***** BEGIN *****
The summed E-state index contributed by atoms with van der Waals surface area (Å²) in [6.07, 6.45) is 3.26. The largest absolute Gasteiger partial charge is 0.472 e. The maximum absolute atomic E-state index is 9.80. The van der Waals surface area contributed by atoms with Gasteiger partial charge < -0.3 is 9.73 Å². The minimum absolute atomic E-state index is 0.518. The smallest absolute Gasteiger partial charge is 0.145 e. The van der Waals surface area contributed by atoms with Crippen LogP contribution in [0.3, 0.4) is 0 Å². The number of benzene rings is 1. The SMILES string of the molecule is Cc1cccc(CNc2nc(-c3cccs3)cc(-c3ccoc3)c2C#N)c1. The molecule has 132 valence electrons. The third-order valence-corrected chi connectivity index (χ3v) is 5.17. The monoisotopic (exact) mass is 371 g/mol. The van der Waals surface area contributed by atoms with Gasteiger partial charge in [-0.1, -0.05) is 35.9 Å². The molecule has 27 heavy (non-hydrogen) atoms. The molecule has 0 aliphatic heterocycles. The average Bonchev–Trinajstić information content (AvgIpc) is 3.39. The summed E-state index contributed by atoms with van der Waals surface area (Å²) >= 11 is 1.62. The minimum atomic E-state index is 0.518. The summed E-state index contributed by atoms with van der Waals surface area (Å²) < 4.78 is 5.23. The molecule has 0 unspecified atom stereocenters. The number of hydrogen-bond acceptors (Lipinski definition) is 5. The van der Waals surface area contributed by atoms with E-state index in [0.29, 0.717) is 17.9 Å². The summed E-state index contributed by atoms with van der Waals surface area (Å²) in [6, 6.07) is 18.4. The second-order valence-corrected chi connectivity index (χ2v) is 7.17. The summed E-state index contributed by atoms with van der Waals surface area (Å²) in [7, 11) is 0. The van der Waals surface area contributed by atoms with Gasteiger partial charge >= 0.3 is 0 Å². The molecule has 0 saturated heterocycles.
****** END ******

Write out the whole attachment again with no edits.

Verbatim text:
The summed E-state index contributed by atoms with van der Waals surface area (Å²) in [6.07, 6.45) is 3.26. The largest absolute Gasteiger partial charge is 0.472 e. The maximum absolute atomic E-state index is 9.80. The van der Waals surface area contributed by atoms with Gasteiger partial charge < -0.3 is 9.73 Å². The minimum absolute atomic E-state index is 0.518. The smallest absolute Gasteiger partial charge is 0.145 e. The van der Waals surface area contributed by atoms with Crippen LogP contribution in [0.3, 0.4) is 0 Å². The number of benzene rings is 1. The SMILES string of the molecule is Cc1cccc(CNc2nc(-c3cccs3)cc(-c3ccoc3)c2C#N)c1. The molecule has 132 valence electrons. The third-order valence-corrected chi connectivity index (χ3v) is 5.17. The monoisotopic (exact) mass is 371 g/mol. The van der Waals surface area contributed by atoms with Gasteiger partial charge in [-0.1, -0.05) is 35.9 Å². The molecule has 27 heavy (non-hydrogen) atoms. The molecule has 0 aliphatic heterocycles. The average Bonchev–Trinajstić information content (AvgIpc) is 3.39. The summed E-state index contributed by atoms with van der Waals surface area (Å²) >= 11 is 1.62. The minimum atomic E-state index is 0.518. The summed E-state index contributed by atoms with van der Waals surface area (Å²) < 4.78 is 5.23. The molecule has 0 unspecified atom stereocenters. The number of hydrogen-bond acceptors (Lipinski definition) is 5. The van der Waals surface area contributed by atoms with E-state index in [0.29, 0.717) is 17.9 Å². The summed E-state index contributed by atoms with van der Waals surface area (Å²) in [6, 6.07) is 18.4. The second-order valence-corrected chi connectivity index (χ2v) is 7.17. The summed E-state index contributed by atoms with van der Waals surface area (Å²) in [7, 11) is 0. The van der Waals surface area contributed by atoms with Gasteiger partial charge >= 0.3 is 0 Å². The molecule has 0 saturated heterocycles.